Tunisian demonstrators shut an oil pumping station that feeds a coastal terminal on Thursday, escalating weeks of protests for jobs in the marginalized southern region of Tatouine, witnesses told Reuters.
The move places further pressure on Tunisian leaders already struggling with political deadlock following the resignation on Wednesday of prime minister Elyes Fakhfakh and an attempt by several parties to oust parliament speaker Rached Ghannouchi.
Protesters are calling on the government to implement a 2017 deal to create jobs in oil companies and infrastructure projects to reduce unemployment now running at 30% in the region, one of the highest rates in Tunisia.
Despite the presence of the army protecting petroleum installations, hundreds of protesters insisted on closing Tunisia’s main Saharan pumping station at Kamour.
Tunisia produces only about 44,000 barrels per day (bpd). Protesters have been camped out in the Sahara since last week in a region where Italy’s ENI and Austria’s OMV have operations.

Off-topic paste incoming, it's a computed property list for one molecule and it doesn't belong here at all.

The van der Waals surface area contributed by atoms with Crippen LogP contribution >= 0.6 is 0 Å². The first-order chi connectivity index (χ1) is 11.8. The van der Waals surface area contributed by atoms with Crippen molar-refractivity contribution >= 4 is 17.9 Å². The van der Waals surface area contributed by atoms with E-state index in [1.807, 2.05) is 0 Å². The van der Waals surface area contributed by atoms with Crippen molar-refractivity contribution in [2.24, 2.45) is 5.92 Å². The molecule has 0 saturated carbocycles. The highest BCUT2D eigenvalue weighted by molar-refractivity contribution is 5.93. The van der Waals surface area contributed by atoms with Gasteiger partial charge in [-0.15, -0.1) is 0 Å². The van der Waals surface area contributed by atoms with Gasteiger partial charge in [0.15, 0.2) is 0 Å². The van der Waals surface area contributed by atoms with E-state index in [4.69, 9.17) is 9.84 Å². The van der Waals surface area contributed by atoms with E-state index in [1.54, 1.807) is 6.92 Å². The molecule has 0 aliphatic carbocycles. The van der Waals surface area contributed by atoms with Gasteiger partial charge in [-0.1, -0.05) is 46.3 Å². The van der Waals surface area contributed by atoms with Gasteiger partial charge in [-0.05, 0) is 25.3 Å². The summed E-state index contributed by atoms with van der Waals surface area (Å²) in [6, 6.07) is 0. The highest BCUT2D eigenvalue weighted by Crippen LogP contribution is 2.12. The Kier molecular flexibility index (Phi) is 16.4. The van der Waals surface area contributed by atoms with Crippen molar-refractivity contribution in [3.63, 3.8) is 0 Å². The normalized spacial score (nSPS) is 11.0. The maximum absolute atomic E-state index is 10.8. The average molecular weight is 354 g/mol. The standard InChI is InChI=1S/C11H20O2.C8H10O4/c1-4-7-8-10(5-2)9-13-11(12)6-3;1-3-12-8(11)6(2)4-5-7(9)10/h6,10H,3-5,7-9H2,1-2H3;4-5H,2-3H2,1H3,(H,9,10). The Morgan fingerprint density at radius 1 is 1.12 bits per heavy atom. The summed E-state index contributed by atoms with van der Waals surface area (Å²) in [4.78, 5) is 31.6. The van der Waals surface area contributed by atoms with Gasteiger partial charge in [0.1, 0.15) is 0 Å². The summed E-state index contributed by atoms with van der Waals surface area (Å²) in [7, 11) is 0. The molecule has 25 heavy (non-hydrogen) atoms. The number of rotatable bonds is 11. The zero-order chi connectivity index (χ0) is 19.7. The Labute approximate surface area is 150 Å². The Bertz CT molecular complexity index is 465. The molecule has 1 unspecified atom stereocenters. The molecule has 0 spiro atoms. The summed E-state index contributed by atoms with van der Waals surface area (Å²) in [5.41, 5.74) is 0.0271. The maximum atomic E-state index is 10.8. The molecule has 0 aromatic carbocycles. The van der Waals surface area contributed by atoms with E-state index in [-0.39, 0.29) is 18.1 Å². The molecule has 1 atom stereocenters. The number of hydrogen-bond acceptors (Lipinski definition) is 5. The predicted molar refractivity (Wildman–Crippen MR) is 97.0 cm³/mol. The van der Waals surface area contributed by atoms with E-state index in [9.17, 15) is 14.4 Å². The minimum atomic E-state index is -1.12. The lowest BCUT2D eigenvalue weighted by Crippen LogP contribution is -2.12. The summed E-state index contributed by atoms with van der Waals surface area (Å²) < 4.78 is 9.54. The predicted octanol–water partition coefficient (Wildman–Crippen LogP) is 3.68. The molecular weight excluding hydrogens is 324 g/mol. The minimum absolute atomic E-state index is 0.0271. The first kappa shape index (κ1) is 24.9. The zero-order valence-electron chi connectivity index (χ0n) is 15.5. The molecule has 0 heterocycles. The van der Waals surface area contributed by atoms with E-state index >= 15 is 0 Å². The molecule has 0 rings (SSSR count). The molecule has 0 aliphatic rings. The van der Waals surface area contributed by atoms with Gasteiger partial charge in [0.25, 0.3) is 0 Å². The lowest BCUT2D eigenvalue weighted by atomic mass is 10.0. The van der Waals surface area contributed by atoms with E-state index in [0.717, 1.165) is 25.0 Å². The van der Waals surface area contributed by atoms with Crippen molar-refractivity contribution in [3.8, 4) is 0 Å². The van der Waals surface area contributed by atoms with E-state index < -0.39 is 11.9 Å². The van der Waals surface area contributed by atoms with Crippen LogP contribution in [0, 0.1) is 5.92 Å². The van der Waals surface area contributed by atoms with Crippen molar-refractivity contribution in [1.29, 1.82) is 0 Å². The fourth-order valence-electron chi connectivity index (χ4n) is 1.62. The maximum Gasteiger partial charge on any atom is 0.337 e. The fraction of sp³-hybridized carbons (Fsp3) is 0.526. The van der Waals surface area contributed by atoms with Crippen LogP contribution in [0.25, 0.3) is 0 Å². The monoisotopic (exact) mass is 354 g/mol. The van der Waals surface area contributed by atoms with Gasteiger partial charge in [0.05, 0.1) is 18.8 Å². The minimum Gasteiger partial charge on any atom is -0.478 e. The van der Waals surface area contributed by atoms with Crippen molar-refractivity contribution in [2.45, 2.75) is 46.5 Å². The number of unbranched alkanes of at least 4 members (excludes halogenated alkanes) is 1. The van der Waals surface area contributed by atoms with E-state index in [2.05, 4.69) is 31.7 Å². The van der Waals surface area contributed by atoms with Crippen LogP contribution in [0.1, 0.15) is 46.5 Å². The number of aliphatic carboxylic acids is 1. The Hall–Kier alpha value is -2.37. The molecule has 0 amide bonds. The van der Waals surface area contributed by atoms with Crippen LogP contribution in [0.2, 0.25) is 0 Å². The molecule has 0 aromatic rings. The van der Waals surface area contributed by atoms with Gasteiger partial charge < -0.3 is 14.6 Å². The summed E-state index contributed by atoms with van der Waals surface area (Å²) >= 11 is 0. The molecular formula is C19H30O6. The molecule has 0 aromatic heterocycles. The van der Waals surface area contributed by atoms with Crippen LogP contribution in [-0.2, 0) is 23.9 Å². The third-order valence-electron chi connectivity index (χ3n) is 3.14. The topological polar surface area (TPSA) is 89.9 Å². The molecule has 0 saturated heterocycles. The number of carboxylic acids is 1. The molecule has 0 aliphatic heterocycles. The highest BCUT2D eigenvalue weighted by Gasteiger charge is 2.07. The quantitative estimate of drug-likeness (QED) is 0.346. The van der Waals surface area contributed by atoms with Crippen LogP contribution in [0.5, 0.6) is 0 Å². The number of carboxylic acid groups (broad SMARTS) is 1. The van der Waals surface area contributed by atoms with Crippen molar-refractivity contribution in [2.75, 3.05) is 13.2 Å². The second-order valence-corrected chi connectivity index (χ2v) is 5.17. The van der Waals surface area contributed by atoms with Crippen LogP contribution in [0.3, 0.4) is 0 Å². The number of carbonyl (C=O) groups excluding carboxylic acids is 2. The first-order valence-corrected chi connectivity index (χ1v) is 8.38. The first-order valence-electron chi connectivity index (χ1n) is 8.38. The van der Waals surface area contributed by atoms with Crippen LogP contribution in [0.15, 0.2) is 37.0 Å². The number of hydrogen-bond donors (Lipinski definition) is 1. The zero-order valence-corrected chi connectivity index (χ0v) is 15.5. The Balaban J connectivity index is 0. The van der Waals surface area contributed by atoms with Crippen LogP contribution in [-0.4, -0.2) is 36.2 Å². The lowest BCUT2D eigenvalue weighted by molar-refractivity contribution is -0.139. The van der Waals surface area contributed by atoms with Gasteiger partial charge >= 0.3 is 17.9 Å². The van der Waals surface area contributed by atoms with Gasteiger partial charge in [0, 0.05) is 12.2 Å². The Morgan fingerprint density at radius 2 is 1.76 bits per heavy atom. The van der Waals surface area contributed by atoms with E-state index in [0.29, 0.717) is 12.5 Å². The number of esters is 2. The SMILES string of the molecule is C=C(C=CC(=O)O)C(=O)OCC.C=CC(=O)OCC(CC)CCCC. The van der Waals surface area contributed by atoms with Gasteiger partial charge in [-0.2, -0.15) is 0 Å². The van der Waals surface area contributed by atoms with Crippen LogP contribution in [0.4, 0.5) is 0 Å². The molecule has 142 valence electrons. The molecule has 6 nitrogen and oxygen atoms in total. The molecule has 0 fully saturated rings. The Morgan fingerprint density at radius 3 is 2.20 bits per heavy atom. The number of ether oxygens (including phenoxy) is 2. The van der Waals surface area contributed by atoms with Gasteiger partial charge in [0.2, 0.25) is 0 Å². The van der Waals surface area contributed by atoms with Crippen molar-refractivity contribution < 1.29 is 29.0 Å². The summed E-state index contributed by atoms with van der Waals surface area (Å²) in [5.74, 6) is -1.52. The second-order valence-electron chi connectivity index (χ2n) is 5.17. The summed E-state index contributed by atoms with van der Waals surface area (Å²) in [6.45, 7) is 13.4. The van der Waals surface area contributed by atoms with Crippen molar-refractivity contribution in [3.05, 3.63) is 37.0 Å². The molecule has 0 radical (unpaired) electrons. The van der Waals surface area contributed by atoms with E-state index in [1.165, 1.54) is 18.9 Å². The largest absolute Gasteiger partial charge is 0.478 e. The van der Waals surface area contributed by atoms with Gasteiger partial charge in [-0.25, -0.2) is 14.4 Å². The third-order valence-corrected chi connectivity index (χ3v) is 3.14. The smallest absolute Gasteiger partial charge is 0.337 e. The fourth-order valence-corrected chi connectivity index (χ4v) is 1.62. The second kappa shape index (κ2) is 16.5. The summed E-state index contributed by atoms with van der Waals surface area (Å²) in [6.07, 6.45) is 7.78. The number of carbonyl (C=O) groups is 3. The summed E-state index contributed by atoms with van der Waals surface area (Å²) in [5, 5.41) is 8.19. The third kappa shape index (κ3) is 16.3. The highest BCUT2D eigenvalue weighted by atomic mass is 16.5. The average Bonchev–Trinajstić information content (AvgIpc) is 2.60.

The closure of the pumping station follows clashes last month between police and job-seeking protesters in Tataouine.
A decade after a popular revolution ended Zine El-Abidine Ben Ali’s autocratic rule, the North African state is still struggling to deliver economic opportunities to unemployed young people in deprived regions like Tataouine.
Investment minister Slim Azzabi said on Monday that Tunisia had asked four countries to delay loan repayments expected this year, as it announced more pessimistic budget forecasts for 2020 because of the coronavirus pandemic.
The request underscores the dire condition of Tunisia’s public finances, already a source of concern before the coronavirus crisis pummelled the global economy.